- Q. 16 year-old daughter rear ended someone due to sun blinding her & defroster not working. Do I need to go to court?
- A: Since your daughter rear ender someone else, sounds like your daughter is probably at fault for the accident. You should speak with your insurance company first. If a claim is filed against her, your insurer will likely provide counsel to defend the claim (at least up to amount of your policy limits). However, your insurance carrier may simply settle the claim before an attorney is needed. They should inform you of what to expect based on their current information. Good luck.
- Q. I was hurt in a head on collision that wasn't our fault. I'm 17 & I don't know what to do to sue the other driver. Help?
- A: I assume you sought medical treatment for your injuries after the accident. (If you haven't, see a physician immediately). Follow your doctor's advice. In the meantime, schedule an appointment with a local personal injury attorney. He or she can provide an in-depth analysis of your case and advise you of how you should proceed with your claim. Good luck.
- Q. Have a tort question
- A: Looks like an error occurred while posting. Go ahead and repost your legal question. When doing so, be sure to provide as many details as possible so you can get a precise answer.
- Q. My thumb got jammed in a vice at work, and had to be amputated. My boss dont want to pay my dr's bills. Can I make him?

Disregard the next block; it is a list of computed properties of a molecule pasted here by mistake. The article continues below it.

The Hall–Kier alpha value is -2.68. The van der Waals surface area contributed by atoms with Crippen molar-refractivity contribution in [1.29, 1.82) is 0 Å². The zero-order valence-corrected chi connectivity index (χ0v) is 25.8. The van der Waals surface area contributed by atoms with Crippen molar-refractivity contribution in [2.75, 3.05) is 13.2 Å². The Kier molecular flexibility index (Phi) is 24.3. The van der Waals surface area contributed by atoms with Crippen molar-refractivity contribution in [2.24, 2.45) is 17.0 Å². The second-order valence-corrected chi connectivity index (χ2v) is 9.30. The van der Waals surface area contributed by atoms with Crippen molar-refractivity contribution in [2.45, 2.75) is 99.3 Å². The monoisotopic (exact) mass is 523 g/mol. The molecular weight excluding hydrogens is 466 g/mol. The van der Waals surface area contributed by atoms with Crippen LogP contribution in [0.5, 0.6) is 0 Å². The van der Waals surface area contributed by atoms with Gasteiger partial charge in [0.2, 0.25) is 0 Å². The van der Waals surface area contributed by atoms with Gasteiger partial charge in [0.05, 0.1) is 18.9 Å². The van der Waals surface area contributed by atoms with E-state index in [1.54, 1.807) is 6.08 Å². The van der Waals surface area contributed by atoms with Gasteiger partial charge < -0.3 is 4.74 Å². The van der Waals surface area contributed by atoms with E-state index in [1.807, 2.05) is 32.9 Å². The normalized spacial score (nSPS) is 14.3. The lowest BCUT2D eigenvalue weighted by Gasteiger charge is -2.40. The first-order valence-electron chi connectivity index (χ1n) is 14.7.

- A: I agree with the other answer. Absent some unusual circumstance, you likely have a claim for workers' comp benefits. Consult a local WC lawyer to learn more about your rights. Good luck.
- Q. I was injured in a car wreck after I hit a ladder in my lane on the interstate. No other cars. Do I have any rights?
- A: Sorry to hear about your injury. Under Alabama law, roadway debris is presumed to have been left by an uninsured motorist. Therefore, you may be able to make a claim for UM benefits from your own auto insurance carrier. Alabama requires taht every auto insurance policy provide uninsured/underinsured motorists' benefits unless the policy holder specifically opts-out of such coverage. Consult an Alabama auto accident lawyer to discuss your particular uninsured policy and making a claim for benefits to cover your injuries.
- Q. What is comparative negligence?
- A: Contributory negligence is a defense to negligence actions that essentially states that the plaintiff's own conduct caused, or at least contributed, to his or her injury. Jurisdictions across the U.S. follow one of three different schemes regarding contributory negligence: pure comparative negligence, partial comparative negligence, and pure contributory negligence. In pure comparative negligence jurisdictions, the apportionment of damages tracks apportionment of fault perfectly--if a defendant is 25% responsible and a plaintiff is 75% responsible, the plaintiff will recover 25% of his total damages. In partial comparative negligence jurisdictions, damages are apportioned only if the defendant's fault exceeds the plaintiff's fault. Thus, the plaintiff will not recover any damages in a partial comparative negligence jurisdiction if he is found responsible for 50% or more of his own damages. In pure contributory negligence jurisdictions, like Alabama, a plaintiff cannot recover any damages if he is found responsible for ANY of his damages. Depending on the facts of a particular case, there may be ways to combat a defense of pure contributory negligence. Thus, you should seek the advice of a local personal injury attorney regarding the specific details of your case.